Damages for loss of use are not recoverable unless, in fact, it was reasonably necessary for the plaintiff to rent other property and he did, in fact, rent other property. No recovery can be made above the rental actually paid out or incurred. If the property is totally destroyed, then damages for loss of use are not recoverable. Citing Curtis v. Schwartzman Packing Co., supra.


Plaintiff-Appellant contends that his situation is different from the usual one: that it is to be treated differently by reason of the fact that the defendant-appellee was able to hold and use the money for roughly six months after the agreement had been reached. It is said that this is above and beyond the complete destruction of the property. We agree that it is different; it is a loss which is not pure loss of use, although it is akin to it, because, according to plaintiff, he had neither the property nor the money during this six month period, and he should receive recompense for it.

Interest as Damages


It follows from the above discussion that the plaintiff is unable to recover rental or loss of use under the circumstances that are here presented, and in the light of New Mexico law. We now consider whether there can be any recovery of interest, and if so, what the formula should be. On this subject the law of New Mexico does not apply, because the suit was brought in Colorado, and we look first to Colorado law which is the law of the forum to ascertain what law governs. We find that there is a leading, although somewhat old, decision of the Supreme Court of Colorado, which mandates that the Colorado law should govern. That case is Hays v. Arbuckle, 72 Colo. 328, 211 P. 101 (1922). In the Hays case, the Court stated that when interest is allowed as damages the rate is to be governed by the law of the place where the suit is brought. 211 P. at 102. The Hays rule has been followed a number of times. See North Drive-In Theatre Corp. v. Park-In Theatres, 248 F.2d 232 (10th Cir. 1957). But Cf. United Telecommunications, Inc. v. American Television and Communications Corp., 536 F.2d 1310 (10th Cir. 1976). In that case the Hays decision was distinguished and was not followed. The Court followed general damage principles to grant borrowing costs, that is, interest. Hays was discarded because it was assumed that under that decision Colorado permitted only 6% on the judgment under C.R.S. § 5-12-102 (1973), as opposed to interest as a form of damages.


A more recent decision is Davis Cattle Co. v. Great Western Sugar Co., 544 F.2d 436 (1976). In that opinion by Judge McWilliams, moratory interest is explained at some length. The trial court had granted the beet grower plaintiffs 11.5% interest on the amount they should have been paid on the date contractually set for payment. This court there acknowledged that there are judicially created exceptions to the general rule that the allowance of interest is a creature of statute. The court went on to say:


(i)n allowing prejudgment interest, the trial court recognized that just compensation for the victim is a fundamental principle of damages, and that where money has been wrongfully withheld, it is only fair that the victim receive interest on the money thus withheld. 544 F.2d at 441.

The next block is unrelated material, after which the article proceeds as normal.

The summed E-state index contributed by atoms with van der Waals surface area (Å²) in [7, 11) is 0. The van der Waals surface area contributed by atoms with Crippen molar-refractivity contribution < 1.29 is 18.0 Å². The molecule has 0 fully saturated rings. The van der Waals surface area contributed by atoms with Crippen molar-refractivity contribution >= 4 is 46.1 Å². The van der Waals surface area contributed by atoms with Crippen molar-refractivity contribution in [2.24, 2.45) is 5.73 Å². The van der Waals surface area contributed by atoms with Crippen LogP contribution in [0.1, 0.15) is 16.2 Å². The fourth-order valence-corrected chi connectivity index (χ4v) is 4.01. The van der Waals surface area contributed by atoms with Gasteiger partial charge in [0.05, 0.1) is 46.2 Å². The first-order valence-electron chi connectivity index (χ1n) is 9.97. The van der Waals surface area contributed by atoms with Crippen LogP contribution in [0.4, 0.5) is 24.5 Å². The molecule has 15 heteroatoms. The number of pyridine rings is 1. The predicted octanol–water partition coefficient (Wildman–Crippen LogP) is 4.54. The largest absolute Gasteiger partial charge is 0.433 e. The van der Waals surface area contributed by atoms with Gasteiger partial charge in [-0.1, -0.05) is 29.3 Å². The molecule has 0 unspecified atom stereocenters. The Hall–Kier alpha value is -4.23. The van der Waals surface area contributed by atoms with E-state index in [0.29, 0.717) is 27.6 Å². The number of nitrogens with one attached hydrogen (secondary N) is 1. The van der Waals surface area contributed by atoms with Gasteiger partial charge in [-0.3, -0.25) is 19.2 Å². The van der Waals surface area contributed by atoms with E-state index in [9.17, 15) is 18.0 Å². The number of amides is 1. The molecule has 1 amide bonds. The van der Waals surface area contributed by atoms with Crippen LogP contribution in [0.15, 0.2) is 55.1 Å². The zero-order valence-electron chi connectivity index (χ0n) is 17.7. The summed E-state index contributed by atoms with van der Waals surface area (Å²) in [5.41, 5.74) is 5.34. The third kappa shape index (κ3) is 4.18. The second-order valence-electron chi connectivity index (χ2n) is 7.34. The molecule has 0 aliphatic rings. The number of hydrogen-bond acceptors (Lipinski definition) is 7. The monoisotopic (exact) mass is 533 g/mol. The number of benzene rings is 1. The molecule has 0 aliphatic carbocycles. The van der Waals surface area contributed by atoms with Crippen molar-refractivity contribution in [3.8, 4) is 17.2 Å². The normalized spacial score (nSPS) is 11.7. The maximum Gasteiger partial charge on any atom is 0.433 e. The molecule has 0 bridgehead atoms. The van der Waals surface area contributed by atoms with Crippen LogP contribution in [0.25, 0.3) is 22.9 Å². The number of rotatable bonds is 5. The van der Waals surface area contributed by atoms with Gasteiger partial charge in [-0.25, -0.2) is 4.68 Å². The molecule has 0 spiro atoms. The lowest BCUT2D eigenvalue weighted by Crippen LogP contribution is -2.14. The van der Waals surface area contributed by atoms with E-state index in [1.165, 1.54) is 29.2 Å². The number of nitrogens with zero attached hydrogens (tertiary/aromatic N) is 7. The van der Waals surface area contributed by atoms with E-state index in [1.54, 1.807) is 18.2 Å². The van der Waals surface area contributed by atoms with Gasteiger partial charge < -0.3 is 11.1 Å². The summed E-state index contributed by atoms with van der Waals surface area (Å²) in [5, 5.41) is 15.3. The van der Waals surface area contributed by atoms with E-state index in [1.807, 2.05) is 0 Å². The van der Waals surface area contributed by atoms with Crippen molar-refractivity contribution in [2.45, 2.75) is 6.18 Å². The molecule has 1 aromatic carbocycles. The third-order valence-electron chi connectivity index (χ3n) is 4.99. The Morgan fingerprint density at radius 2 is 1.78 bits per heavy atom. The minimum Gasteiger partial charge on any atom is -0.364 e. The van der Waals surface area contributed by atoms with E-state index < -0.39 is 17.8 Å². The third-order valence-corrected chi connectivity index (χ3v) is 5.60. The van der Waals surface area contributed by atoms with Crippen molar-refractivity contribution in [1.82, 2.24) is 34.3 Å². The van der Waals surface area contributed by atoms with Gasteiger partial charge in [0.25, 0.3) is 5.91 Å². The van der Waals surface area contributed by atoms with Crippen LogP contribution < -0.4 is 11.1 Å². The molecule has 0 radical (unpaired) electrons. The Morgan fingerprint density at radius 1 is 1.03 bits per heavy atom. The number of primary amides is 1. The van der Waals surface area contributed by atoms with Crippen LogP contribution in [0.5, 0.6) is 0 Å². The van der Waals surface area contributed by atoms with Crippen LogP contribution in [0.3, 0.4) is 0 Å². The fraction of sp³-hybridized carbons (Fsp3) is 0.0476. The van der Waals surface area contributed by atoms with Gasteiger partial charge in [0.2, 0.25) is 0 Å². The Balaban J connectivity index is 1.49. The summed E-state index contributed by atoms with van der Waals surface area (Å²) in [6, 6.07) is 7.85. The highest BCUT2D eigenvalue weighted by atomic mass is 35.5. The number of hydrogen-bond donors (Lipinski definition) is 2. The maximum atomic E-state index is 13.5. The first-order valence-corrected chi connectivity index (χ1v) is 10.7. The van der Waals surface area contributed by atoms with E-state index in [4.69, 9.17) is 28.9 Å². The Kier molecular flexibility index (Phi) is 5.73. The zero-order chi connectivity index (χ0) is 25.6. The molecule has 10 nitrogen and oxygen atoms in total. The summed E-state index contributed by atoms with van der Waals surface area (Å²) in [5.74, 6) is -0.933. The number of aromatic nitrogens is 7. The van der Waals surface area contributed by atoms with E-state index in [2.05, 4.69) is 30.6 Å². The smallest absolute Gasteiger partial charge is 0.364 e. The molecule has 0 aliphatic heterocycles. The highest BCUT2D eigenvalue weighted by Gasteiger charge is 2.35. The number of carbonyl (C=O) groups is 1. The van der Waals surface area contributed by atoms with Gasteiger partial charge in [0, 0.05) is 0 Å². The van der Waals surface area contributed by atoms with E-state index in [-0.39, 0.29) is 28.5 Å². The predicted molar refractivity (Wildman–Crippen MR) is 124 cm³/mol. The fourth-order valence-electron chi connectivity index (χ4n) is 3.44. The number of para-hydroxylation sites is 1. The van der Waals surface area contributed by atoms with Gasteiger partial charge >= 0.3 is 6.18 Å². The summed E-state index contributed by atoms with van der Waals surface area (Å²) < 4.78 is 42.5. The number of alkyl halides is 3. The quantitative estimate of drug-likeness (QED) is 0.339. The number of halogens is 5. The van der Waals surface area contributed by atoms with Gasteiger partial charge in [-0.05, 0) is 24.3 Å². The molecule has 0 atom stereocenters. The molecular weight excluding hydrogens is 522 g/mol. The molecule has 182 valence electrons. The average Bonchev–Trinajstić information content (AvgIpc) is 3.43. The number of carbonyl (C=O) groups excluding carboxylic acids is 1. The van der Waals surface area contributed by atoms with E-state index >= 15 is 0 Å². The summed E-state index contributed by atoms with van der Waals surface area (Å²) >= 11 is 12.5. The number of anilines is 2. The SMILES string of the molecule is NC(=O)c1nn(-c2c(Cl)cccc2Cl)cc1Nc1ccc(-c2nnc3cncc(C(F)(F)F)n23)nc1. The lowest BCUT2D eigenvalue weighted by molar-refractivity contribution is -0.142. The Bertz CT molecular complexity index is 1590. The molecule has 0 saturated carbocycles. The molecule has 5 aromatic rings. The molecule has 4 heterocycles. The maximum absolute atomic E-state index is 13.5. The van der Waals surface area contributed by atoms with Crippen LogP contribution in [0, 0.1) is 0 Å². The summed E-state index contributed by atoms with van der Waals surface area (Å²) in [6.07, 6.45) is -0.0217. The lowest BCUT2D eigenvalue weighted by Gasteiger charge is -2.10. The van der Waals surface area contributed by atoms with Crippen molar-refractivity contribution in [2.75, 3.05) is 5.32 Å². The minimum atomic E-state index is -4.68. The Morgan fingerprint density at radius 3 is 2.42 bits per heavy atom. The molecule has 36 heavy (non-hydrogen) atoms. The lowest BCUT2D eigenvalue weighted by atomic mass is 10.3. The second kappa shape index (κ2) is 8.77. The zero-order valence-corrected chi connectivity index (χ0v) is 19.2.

The court concluded by saying, "(W)e agree with the trial court that Colorado law permits an award of moratory interest in a situation of this type."


The court in Davis Cattle proceeded to consider the amount of interest, and on this, it noted that the trial court had allowed moratory interest at the rate of 11.5 per annum. This court said:


The Company argues that at the most the interest rate should have been set at the statutory rate of 6% per annum. Bankers Trust Co., supra (108 Colo. 15, 113 P.2d 656 (1941)), declares that the true measure of moratory interest is the benefit to the wrongdoer, and that the statutory rate should be used only in the absence of proof as to the benefit accruing to the wrongdoer as the result of his wrongful detention. In the instant case the evidence was that the Company had to borrow much of the money which it used to make the initial payment to the growers. In this regard the trial court noted that the Company had obtained a $75 million line of financing at the rate of 11.5% and that by underpaying the growers the Company had saved itself interest charges on amounts it would have otherwise been forced to borrow. While the testimony on this matter was perhaps in some degree of conflict, we cannot say that the trial court's use of that figure was clearly erroneous. On the contrary, the figure used by the trial court was in our view within the range of the record.

The court continued:


Quad Construction, Inc. v. Wm. A. Smith Contracting Co., 534 F.2d 1391 (10th Cir. 1976), does not limit interest in the instant case to 6%. There interest was allowed under the statute. Here interest is allowable under a judicially created exception to the interest statute. Moreover, in Quad there was apparently no evidence as to the benefit accruing to the wrongdoer.


The line taken by this court in Davis Cattle Co., Inc. is fully applicable to this case, wherein there was a wrongful withholding of the principal amount without justification for a period from October, 1977 through most of April, 1978.


So the trial court, which did not consider this issue, although it recognized that interest could be obtained, should, on remand, consider how much should be awarded as moratory interest.


Accordingly, the judgment is generally affirmed. There remains, however, the problem of assessing the interest which is owed, and this can be done by the trial court only after it has made some inquiry. And so the cause is remanded for this purpose only.